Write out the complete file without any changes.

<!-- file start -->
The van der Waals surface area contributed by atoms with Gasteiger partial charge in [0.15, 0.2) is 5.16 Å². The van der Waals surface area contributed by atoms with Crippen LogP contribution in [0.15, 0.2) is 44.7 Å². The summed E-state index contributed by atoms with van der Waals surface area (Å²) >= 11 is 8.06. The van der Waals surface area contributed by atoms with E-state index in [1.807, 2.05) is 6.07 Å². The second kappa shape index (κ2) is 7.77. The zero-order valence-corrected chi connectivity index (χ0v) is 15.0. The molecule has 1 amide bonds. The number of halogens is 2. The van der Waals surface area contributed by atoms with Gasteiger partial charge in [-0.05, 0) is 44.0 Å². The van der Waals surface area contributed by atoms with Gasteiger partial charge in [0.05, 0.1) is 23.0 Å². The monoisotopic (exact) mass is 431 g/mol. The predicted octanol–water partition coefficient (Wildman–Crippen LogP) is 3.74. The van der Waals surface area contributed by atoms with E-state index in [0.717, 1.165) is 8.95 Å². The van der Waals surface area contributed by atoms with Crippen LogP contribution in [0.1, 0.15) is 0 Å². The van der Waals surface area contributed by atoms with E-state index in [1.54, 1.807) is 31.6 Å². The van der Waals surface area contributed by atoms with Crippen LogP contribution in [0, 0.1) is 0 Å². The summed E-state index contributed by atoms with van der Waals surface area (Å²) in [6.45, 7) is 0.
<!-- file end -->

The van der Waals surface area contributed by atoms with Gasteiger partial charge in [0.15, 0.2) is 5.16 Å². The van der Waals surface area contributed by atoms with Crippen LogP contribution in [0.15, 0.2) is 44.7 Å². The summed E-state index contributed by atoms with van der Waals surface area (Å²) >= 11 is 8.06. The van der Waals surface area contributed by atoms with E-state index in [1.807, 2.05) is 6.07 Å². The second kappa shape index (κ2) is 7.77. The zero-order valence-corrected chi connectivity index (χ0v) is 15.0. The molecule has 1 amide bonds. The number of halogens is 2. The van der Waals surface area contributed by atoms with Gasteiger partial charge in [-0.05, 0) is 44.0 Å². The van der Waals surface area contributed by atoms with Gasteiger partial charge in [0.05, 0.1) is 23.0 Å². The monoisotopic (exact) mass is 431 g/mol. The predicted octanol–water partition coefficient (Wildman–Crippen LogP) is 3.74. The van der Waals surface area contributed by atoms with E-state index in [0.717, 1.165) is 8.95 Å². The van der Waals surface area contributed by atoms with Crippen LogP contribution in [0.1, 0.15) is 0 Å². The van der Waals surface area contributed by atoms with E-state index in [1.54, 1.807) is 31.6 Å². The van der Waals surface area contributed by atoms with Crippen LogP contribution in [0, 0.1) is 0 Å². The summed E-state index contributed by atoms with van der Waals surface area (Å²) in [6.45, 7) is 0.